Bernard Bailyn’s Last Act?: An Interview with the Harvard Historian on His New Book

Bernard Bailyn’s contribution to our understanding of early American history is so vast that it’s easy to forget he’s still publishing books. His writings on the American Revolution, begun in the 1960s, remain required reading for any doctoral student studying for orals. And even since retiring from Harvard a quarter century ago, he’s continued to influence the field, perhaps nowhere more than through his promotion of Atlantic history.

Yet even at 92, Bailyn isn’t finished. His new book, Sometimes An Art: Nine Essays on History (Knopf), can be read in a number of ways: as an introduction to his vast corpus of work; a chance to respond to his critics; a reflection on the meaning of history; and, perhaps, a summing up of sorts. “It reflects some of my own work over the years,” Bailyn told me during an interview from Boston. The essays he’s chosen to include, dating from 1954 to 2007, have only appeared in either obscure publications or dated back issues of prominent journals. But in one way or another, he said, they “concentrate on certain major themes” in all his work. Continue reading

The Details Matter: On Ta-Nehisi Coates and Reparations

The attention Ta-Nehisi Coates’ essay on reparations has received is remarkable and welcome. But like most of the folks he’s directly appealing to—educated, mainstream liberals who read The Atlantic—I approached his essay skeptically, assuming reparations was an impractical, even irresponsible way to redress the crimes of slavery and the way its legacy, racism, continues to disadvantage all African Americans today. But by the end of it, I was convinced. A major reason why is because by reparations Coates, or at least the leading advocates for reparations he quotes in approval, aren’t arguing for simple payouts to African Americans. Coates knows too well that, lacking a more rigorous understanding of our nation’s history with slavery, and the continuing problems of institutionalized racism, cash payouts risk becoming little more than “hush-money.” Continue reading

American Enlightenment! Which American Enlightenment?

James MacGregor Burns, Fire and Light: How the Enlightenment Transformed Our WorldNew York: Thomas Dunne Books/St. Martin’s Press, 2013.

Earlier this year, the Journal of American History published an essay bemoaning the lack of attention Americanists give to the idea of an American Enlightenment. The authors suggested some provocative reasons, like a latent exceptionalism that has made American scholars reluctant to pick up a topic still seen as rooted in Europe. Equally problematic was America’s religious character, which has left Americanists wary of a movement still viewed as secular. Despite noteworthy scholarship on an American Enlightenment being produced “at the margins of university research” (though I hesitate to call scholars like James Delbourgo, one such scholar, “marginal”), I sympathize with the authors’ case.  There just isn’t that much good recent scholarship that American historians can readily incorporate into their work. Continue reading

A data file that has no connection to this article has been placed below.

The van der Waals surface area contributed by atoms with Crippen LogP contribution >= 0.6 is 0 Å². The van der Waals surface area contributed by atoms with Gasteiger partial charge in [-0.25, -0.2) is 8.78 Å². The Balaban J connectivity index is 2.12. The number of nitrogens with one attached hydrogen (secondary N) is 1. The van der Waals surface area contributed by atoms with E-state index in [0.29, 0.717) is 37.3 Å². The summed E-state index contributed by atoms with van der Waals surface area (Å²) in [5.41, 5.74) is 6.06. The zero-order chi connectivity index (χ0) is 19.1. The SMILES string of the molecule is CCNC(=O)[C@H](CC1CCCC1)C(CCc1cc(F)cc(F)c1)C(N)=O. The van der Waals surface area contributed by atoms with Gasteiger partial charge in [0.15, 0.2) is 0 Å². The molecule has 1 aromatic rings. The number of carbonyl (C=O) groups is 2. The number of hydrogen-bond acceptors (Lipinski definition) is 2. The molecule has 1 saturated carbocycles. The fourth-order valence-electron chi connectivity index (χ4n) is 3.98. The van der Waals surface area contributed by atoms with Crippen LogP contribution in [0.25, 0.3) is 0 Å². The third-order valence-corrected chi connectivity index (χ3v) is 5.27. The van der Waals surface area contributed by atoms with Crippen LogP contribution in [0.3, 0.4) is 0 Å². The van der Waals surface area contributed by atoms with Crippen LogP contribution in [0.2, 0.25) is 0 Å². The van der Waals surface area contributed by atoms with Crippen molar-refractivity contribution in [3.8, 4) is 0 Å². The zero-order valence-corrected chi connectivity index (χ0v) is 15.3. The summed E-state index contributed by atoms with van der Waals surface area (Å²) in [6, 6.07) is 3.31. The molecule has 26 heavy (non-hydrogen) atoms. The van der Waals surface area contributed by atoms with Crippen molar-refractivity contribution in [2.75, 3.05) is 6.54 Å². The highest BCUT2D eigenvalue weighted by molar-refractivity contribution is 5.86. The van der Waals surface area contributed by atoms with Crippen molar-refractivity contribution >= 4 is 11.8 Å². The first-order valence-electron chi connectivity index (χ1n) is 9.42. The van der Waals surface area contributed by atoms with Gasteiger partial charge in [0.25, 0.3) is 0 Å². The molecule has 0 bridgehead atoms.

Revolution Not Dead

If “The American Revolution Reborn” conference proved anything, it’s that the Revolution is in no danger of getting old. So much is still left to be told. Topics that few Revolutionary narratives have fully considered—ambivalence, religious dissent, hindsight connections to Scotland’s union with England in 1707, and future links to the Latin Americas—beg for further research. And those are only the issues that were discussed on the first day.

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Science, Meet Slavery: “River of Dark Dreams” and the Future of Slavery Scholarship

04b0c-johnsonI bet few graduate students these days haven’t read, or at least seen referenced, Walter Johnson’s essay “On Agency.” Published a decade ago, the essay was prompted by what had become hackneyed trope in slavery scholarship. Everyone seemed to ascribe slaves a role in shaping their lives—“agency”—despite the power asymmetries inherent in the slave-master relationship. Johnson famously called for an end to this kind of writing. But one of his subtler points may have been lost amid his overarching argument. It wasn’t that slave agency was unimportant, but that it had lost its contemporary relevance. Finding agency mattered in the Civil Rights Era, the years in which the scholarship flourished, because it bolstered African Americans’ claims on the nation’s past, and thus its future. Continue reading

Enough Already! Or, Do We Really Need More Haitian Scholarship?

My apologies for my first Junto post being a bit of shameless self-promotion.  But here it is: a piece I just wrote for The New York Times on Haiti’s role in the Civil War.  In short, it’s about how a small but significant portion of black Americans saw Haiti as a better option than the United States during the conflict.  As Matt Karp wrote on his Junto post today, the most groundbreaking Haiti-related scholarship today deals with what happened after the Haitian Revolution, that is, post-1804. Continue reading